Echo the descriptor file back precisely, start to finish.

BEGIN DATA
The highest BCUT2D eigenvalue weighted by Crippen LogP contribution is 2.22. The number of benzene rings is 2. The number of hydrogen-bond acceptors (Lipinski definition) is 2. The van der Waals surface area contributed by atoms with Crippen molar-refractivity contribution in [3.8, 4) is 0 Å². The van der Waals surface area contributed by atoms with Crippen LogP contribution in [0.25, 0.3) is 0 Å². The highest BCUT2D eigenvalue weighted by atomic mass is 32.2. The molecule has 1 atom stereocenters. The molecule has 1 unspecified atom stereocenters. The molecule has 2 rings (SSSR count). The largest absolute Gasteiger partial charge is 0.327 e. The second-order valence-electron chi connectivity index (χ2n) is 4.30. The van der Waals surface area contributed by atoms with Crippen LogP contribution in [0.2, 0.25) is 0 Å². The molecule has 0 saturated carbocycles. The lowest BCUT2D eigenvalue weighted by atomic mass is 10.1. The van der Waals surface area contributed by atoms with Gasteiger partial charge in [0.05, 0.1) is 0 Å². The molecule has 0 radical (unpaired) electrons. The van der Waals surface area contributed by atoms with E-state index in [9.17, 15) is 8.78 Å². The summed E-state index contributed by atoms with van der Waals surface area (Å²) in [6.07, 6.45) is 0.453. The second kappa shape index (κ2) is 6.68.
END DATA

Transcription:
The highest BCUT2D eigenvalue weighted by Crippen LogP contribution is 2.22. The number of benzene rings is 2. The number of hydrogen-bond acceptors (Lipinski definition) is 2. The van der Waals surface area contributed by atoms with Crippen molar-refractivity contribution in [3.8, 4) is 0 Å². The van der Waals surface area contributed by atoms with Crippen LogP contribution in [0.25, 0.3) is 0 Å². The highest BCUT2D eigenvalue weighted by atomic mass is 32.2. The molecule has 1 atom stereocenters. The molecule has 1 unspecified atom stereocenters. The molecule has 2 rings (SSSR count). The largest absolute Gasteiger partial charge is 0.327 e. The second-order valence-electron chi connectivity index (χ2n) is 4.30. The van der Waals surface area contributed by atoms with Crippen LogP contribution in [0.2, 0.25) is 0 Å². The molecule has 0 saturated carbocycles. The lowest BCUT2D eigenvalue weighted by atomic mass is 10.1. The van der Waals surface area contributed by atoms with Gasteiger partial charge in [0.05, 0.1) is 0 Å². The molecule has 0 radical (unpaired) electrons. The van der Waals surface area contributed by atoms with E-state index in [9.17, 15) is 8.78 Å². The summed E-state index contributed by atoms with van der Waals surface area (Å²) in [6.07, 6.45) is 0.453. The second kappa shape index (κ2) is 6.68.